The manuscript collection of Maharaja Ranbir Singh

Sir Aurel Stein (1862-1943)

Sir Aurel Stein: Archaeological Explorer  by Jeannette Mirsky

This 1977 book arrived as a Christmas gift from a friend who knew of my interest in nineteenth century explorers.  What he could not have known is that in the first chapter it sheds new light on a person who was prominently featured in The Masters Revealed.  In 1871, German Sanskritist George Buhler had requested access to a manuscript collection in Jammu, India, which was denied by the ruling Maharaja Ranbir Singh (1830-1885).  Four years after the death of Ranbir Singh, young archeologist Aurel Stein tried again with his heirs.  Biographer Mirsky writes: “The manuscript’s owner who had coldly refused Buhler had since died; three of his heirs had cut the manuscript, divided it, and were resolved to maintain the policy of their predecessor.  But Stein was not to be denied…he approached a pandit, member of the Kashmir State Council….”  This led to an official order by the maharaja to reunite the manuscripts, and Stein found:

I saw to my delighted surprise that the collection gathered from all over India by the late prince had been underestimated by me: it contains no less than about 8000 items including many old and important manuscripts.   I spent from six in the morning until about two P.M. looking throught he manuscripts brought to me and making notes.  Then I had an audience with the Maharajah who received me in the open Durbar [public audience].  Surrounded by his councilors and the entire court, he asked me to describe his father’s treasures and the state of European Sanskrit Studies.  I had the seat of honour on his right, Price Amar Singh on his left, and before us, on the carpet, the entire court sat.  Twelve of the most learned Pandits had been summoned at the Maharajah’s express wish, and I had to discourse in Sanskrit with them and also recite Vedic verses from the books printed in Europe which I presented to him.  In half an hour the audience was over.  On my entrance and departure the guards fired a salute which, an undeserved honour, made my elephants restless.”(p. 37)

A website devoted to Stein’s work with Kashmiri religious traditions is found here.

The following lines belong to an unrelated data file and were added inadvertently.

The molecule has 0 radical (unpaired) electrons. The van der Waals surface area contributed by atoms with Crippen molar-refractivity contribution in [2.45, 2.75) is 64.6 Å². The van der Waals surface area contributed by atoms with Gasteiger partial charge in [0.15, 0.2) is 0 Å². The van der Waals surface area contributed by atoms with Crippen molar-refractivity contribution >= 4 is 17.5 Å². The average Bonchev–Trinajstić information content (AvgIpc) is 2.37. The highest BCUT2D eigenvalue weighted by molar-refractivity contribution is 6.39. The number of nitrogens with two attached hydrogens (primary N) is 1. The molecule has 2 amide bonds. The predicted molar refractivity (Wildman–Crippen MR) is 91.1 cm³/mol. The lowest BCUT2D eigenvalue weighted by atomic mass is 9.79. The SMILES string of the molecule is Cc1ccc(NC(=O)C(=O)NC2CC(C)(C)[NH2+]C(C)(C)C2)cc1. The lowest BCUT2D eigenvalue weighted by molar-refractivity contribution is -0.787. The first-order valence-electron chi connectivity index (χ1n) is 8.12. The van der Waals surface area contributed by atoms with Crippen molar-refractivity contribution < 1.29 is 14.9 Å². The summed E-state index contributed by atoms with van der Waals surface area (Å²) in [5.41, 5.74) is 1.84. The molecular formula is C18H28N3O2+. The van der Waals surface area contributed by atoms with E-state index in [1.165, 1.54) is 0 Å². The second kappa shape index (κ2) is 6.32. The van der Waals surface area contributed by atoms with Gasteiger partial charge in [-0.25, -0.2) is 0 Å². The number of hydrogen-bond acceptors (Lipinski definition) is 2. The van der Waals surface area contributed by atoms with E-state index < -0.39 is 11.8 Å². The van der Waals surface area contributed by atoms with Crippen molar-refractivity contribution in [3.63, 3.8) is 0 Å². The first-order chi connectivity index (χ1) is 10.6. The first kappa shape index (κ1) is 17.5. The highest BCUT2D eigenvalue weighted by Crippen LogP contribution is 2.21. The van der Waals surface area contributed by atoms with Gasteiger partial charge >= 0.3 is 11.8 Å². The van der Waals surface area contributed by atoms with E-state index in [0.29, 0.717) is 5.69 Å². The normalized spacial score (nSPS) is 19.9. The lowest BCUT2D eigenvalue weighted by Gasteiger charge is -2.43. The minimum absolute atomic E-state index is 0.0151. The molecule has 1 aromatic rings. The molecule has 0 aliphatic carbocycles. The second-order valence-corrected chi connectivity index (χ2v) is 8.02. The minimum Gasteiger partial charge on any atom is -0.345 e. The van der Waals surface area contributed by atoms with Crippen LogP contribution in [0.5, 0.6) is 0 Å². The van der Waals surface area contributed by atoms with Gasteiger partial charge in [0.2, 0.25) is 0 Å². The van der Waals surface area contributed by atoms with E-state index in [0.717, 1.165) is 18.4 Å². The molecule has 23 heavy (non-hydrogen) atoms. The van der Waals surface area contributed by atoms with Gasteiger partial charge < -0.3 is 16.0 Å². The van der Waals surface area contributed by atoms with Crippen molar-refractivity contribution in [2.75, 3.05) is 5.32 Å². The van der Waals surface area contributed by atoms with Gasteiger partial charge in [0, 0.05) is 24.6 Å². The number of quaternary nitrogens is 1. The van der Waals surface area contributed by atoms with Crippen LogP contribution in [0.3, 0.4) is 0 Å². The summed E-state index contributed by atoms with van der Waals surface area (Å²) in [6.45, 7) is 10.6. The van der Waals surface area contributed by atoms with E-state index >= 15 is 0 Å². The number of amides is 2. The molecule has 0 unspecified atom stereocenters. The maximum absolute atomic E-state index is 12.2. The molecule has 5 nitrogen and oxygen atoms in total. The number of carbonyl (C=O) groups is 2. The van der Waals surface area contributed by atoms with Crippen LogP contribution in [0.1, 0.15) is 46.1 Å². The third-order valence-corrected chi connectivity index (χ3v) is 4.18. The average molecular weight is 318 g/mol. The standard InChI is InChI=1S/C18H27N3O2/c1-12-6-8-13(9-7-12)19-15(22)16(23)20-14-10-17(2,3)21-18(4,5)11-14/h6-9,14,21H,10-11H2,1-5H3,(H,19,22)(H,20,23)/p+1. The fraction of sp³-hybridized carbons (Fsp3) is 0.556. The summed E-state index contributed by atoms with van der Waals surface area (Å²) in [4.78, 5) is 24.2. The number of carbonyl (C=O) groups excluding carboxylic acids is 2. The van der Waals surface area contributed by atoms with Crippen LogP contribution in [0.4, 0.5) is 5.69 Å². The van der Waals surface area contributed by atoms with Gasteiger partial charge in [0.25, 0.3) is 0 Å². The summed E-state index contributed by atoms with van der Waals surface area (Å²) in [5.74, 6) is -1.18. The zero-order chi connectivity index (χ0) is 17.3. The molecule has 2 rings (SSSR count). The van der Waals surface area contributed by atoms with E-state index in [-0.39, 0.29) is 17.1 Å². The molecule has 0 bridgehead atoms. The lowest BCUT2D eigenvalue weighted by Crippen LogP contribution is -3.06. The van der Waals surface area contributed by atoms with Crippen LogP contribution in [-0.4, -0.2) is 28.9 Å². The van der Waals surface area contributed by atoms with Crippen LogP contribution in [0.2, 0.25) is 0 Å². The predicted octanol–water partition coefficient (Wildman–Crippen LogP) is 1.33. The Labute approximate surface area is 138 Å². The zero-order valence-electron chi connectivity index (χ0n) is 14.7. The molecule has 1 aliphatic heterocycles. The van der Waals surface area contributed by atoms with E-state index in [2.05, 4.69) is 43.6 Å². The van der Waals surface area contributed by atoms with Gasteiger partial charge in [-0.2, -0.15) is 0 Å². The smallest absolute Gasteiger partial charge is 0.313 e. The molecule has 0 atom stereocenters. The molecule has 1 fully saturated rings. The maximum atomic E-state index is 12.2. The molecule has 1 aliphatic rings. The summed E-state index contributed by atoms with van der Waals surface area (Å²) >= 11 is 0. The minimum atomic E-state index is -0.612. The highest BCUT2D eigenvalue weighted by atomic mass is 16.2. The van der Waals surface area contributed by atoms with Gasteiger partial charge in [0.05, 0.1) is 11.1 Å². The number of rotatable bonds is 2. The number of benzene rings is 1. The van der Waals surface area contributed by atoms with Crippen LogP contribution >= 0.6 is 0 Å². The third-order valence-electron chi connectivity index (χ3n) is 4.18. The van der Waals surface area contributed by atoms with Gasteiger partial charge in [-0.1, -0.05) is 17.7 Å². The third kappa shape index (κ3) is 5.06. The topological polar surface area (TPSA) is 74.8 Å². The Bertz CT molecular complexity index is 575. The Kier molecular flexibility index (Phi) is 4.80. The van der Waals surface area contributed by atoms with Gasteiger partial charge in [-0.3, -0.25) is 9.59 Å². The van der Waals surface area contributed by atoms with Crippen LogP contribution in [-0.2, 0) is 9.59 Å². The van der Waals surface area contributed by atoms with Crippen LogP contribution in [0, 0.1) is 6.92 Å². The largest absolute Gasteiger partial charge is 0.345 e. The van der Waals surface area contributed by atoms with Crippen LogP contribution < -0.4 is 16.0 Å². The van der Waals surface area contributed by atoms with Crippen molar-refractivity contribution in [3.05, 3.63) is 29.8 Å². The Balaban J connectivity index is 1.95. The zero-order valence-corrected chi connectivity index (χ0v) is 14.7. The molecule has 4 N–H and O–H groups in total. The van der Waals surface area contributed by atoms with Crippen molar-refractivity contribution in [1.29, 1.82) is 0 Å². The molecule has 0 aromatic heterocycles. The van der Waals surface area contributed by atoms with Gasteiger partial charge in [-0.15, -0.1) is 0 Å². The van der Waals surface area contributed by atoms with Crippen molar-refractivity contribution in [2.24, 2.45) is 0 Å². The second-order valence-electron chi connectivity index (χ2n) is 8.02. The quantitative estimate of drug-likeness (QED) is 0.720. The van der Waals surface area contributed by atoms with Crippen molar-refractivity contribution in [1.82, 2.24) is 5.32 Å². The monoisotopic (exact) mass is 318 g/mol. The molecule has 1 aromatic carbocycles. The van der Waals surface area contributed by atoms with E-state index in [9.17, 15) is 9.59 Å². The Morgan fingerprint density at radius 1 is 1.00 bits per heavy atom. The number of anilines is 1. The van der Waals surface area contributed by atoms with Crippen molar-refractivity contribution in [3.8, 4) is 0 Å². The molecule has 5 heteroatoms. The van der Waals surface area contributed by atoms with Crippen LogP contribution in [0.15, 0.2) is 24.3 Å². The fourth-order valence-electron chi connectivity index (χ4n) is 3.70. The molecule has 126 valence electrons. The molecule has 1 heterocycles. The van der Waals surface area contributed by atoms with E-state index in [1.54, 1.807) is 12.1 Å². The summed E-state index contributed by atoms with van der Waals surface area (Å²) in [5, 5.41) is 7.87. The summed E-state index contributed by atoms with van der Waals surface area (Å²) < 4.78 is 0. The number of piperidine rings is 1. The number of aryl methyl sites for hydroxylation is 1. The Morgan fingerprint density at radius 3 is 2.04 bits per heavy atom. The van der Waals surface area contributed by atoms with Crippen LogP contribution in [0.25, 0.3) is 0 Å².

In a recent issue of Theosophical History, Michael Gomes reports on all of Olcott’s annotations in the margins of his personal copy of the English translation of Blavatsky’s Caves and Jungles of Hindustan. (He never read the book until after HPB’s death, as in her lifetime no translation was available.) In response to Blavatsky’s words “a gigantic rajput . . . Gulab-Lal-Sing” Olcott writes in the margin  “a Master unseen-M.”  While I had noted abundant internal evidence connecting the Caves and Jungles character Gulab-Singh with Mahatma Morya of the Mahatma Letters, there was only one piece of external evidence comparable to this annotation, a letter from Blavatsky to Prince Dondukov-Korsakov in which she identified Gulab-Singh as Morya.  Finding Olcott repeat the Morya/Gulab-Singh equivalence leaves no alternative to pursuing Blavatky’s writings in Russian for further clues to Morya.  As of the TS move to India, the historical Maharaja Gulab Singh of Jammu and Kashmir had been dead several years but his son Ranbir Singh occupied the throne and supported the TS founders financially and spiritually.  Olcott’s visit to his court in 1883 provides one of the most colorful passages in Old Diary Leaves.  (Cambridge University Press has reprinted the 1883-1887 fourth volume of Old Diary Leaves this year, another example of their excellent reprint series previously noted with reference to Archibald Grimke’s major work. ) The Masters Revealed noted Ranbir Singh’s enthusiasm for collecting sacred manuscripts, which might have inspired him to share material with Blavatsky and Olcott.  The Durbar in Lahore, the first book-length narrative published by Blavatsky in Russian, has never appeared in book form in English.  It is a nonfiction tale, or at least less fictionalized than Caves and Jungles, of a journey to a grand meeting of the Viceroy Robert Lytton in 1880, with Ranbir Singh most prominent in the story among several rajas and maharajas associated with the Theosophists.  Although never published in book form, Durbar was translated for serial publication in 1961 and the text is now available online here thanks to the efforts of Theosophist Mark Jaqua.